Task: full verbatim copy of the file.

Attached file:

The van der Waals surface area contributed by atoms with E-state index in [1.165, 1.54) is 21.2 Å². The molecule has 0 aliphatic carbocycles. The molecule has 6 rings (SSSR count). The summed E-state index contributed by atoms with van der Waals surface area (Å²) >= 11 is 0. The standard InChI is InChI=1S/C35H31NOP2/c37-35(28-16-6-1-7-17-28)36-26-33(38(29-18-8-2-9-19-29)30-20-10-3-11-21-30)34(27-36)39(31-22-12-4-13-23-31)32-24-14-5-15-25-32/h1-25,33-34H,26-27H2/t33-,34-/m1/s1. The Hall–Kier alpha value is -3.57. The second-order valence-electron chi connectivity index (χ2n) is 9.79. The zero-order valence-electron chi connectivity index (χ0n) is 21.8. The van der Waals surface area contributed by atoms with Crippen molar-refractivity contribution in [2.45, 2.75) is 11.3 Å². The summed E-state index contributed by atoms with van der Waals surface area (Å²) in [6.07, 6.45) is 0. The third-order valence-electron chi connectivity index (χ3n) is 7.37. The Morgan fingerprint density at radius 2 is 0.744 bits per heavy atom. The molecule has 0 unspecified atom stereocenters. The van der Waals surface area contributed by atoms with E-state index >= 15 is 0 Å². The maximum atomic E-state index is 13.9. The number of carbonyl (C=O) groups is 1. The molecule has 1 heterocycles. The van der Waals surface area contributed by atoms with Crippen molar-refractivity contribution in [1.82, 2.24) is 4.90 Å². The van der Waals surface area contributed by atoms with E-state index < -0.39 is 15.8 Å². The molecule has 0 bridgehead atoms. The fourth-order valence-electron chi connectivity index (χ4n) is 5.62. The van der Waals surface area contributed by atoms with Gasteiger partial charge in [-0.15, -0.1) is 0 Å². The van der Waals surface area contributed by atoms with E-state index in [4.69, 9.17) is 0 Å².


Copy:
The van der Waals surface area contributed by atoms with E-state index in [1.165, 1.54) is 21.2 Å². The molecule has 0 aliphatic carbocycles. The molecule has 6 rings (SSSR count). The summed E-state index contributed by atoms with van der Waals surface area (Å²) >= 11 is 0. The standard InChI is InChI=1S/C35H31NOP2/c37-35(28-16-6-1-7-17-28)36-26-33(38(29-18-8-2-9-19-29)30-20-10-3-11-21-30)34(27-36)39(31-22-12-4-13-23-31)32-24-14-5-15-25-32/h1-25,33-34H,26-27H2/t33-,34-/m1/s1. The Hall–Kier alpha value is -3.57. The second-order valence-electron chi connectivity index (χ2n) is 9.79. The zero-order valence-electron chi connectivity index (χ0n) is 21.8. The van der Waals surface area contributed by atoms with Crippen molar-refractivity contribution in [2.45, 2.75) is 11.3 Å². The summed E-state index contributed by atoms with van der Waals surface area (Å²) in [6.07, 6.45) is 0. The third-order valence-electron chi connectivity index (χ3n) is 7.37. The Morgan fingerprint density at radius 2 is 0.744 bits per heavy atom. The molecule has 0 unspecified atom stereocenters. The van der Waals surface area contributed by atoms with E-state index >= 15 is 0 Å². The maximum atomic E-state index is 13.9. The number of carbonyl (C=O) groups is 1. The molecule has 1 heterocycles. The van der Waals surface area contributed by atoms with Crippen molar-refractivity contribution in [1.82, 2.24) is 4.90 Å². The van der Waals surface area contributed by atoms with E-state index < -0.39 is 15.8 Å². The molecule has 0 bridgehead atoms. The fourth-order valence-electron chi connectivity index (χ4n) is 5.62. The van der Waals surface area contributed by atoms with Gasteiger partial charge in [-0.15, -0.1) is 0 Å². The van der Waals surface area contributed by atoms with E-state index in [4.69, 9.17) is 0 Å².